"Where else would you go when you have an ax to grind?"

Monday, March 23, 2009

Life in the technological fast lane

I haven't owned a car in a decade. Living in Tokyo, I don't really need one. Public transportation and taxis get me everywhere I need to go in the city with a minimum of fuss and expense. Back in Canada, I nearly lived in my car, putting 20-30,000 kilometers a year on the succession of old jalopies I owned. Living out in the countryside or in the suburbs in Canada, a car was an absolute necessity and given the totally inadequate nature of public transit even in the largest cities, having a car even in an urban setting was mighty useful. And expensive ("gas is how much a liter this week?"). And stressful ("traffic is backed up how far?"). And dirty and smelly and noisy and all the other things that go with a gasoline powered vehicle. Traffic in Tokyo is insane and the air is already nearly unbreathable anyways, so as long as I'm here, I don't want a car.
I write about a lot of pretty nasty things on this blog - politics, hypocrisy, war, pestilence, corruption, stupidity and petty meaness and ignorance (and that's just Canadian Prime Minister's office) -- so its really nice to mention something positive for a change.

MDI is a French company that is going to save the world if people give them half a chance. They have created a radical new reimagining of the automobile industry, based on building small local plants that manufacture cars for a local market. Imagine a car built right at the dealership. Their labour-intensive plant design allows for an environmentally-friendly car to be built every half hour at a very, very reasonable cost - meaning lots of steady, decent-paying jobs building non-polluting products where they will be sold. No more having to head to the big city for a factory job. No more stinking industrial hellscapes. No need to ship vehicles thousands of miles to market. Hopefully, their cars will be available in Europe and the US this year.
Oh, and did I mention the cars run on compressed air? No need to waste food crops on biofuels, no need to mess with superflammable hydrogen or propane, no need for gasoline. There is a hybrid model that will run on anything from gasoline to alcohol and give you about 80 km per liter of fuel intended for highway driving, but for city driving, you just hook them up to an air compressor and you can go about 100 km before you need a refill. The bodies are mostly fiberglass, so they never rust. Hook that ordinary air compressor up to a neighbourhood windmill and you might never pay to run your car again. And the basic model sells for between $7000 and $12,000.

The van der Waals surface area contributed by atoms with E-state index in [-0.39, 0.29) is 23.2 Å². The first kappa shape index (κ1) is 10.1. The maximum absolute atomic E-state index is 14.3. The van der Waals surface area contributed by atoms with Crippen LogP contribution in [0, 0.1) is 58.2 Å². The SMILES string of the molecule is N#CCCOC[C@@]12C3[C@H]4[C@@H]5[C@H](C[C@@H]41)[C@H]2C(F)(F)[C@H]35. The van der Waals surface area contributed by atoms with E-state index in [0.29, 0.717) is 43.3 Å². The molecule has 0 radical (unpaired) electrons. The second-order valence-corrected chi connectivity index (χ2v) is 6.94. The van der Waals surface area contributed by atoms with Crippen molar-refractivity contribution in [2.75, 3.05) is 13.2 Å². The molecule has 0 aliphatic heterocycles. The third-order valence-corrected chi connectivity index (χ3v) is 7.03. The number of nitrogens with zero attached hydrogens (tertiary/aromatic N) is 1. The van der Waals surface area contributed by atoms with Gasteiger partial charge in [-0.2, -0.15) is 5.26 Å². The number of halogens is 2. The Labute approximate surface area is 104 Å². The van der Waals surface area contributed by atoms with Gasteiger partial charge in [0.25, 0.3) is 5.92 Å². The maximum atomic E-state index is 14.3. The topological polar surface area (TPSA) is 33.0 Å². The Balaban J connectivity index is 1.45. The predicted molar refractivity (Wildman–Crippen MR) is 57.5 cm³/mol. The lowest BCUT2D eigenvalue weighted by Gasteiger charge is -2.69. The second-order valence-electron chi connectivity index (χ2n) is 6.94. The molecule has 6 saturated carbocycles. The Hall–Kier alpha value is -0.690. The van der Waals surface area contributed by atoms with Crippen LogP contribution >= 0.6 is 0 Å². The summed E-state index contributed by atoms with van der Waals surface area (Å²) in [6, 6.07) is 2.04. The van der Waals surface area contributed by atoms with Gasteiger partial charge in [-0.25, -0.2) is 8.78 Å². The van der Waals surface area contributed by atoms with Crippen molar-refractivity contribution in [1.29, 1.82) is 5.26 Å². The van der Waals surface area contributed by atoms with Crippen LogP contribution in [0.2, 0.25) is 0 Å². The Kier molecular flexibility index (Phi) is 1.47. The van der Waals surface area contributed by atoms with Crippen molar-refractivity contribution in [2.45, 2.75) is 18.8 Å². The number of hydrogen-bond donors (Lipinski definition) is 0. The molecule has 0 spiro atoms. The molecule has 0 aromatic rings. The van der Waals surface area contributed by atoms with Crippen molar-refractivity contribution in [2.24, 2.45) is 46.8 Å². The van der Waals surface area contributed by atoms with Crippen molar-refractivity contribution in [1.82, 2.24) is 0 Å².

They may never replace the gasoline-engine roadster for long-distance highway driving, but think what it would do for air quality if you replaced every taxi, delivery vehicle, commuter car and bus in a city like Tokyo or Los Angeles or Mexico City with something that has zero emissions. Think how much money could be saved in fuel costs. And the loudest thing in them is probably the car stereo.


Shinigami Kayo said...

Wow. I like this idea. I commute daily 15mins to work. Quite literally a short hop. The thing I could never figure out with many of these animals was there ablities in the winter (coming from a cold climate). -40 C. how warm will the drive home be, or what power will drive me through a snow drift. Still, I am sure someone has already considered that and applied it to their design.

the rev. paperboy said...

I have no doubt these vehicles were probably NOT designed with plowing through snowdrifts at -40 in mind, but that won't really be a factor in horribly polluted places like Mexico City, Beijing and Calcutta. Though I did read somewhere they have an excellent heating/cooling system.
I don't know if they have the power to get through a drift, but since the basic model only weighs 220 kilos, they will be whole lot easier to push out of the ditch.

Skal said...

Hey Rev..

Love this twist toward the hopeful in your blog... and especially love this one! The idea of locally produced "anything and everything", including the darn electricity itself is the way we need to go. Personally I think it would be tons of fun to bank one of these fiberglass babies off of snowbanks on my country road. :)

Gazetteer said...

The rev turning hopeful?


(nice post, and cool concept)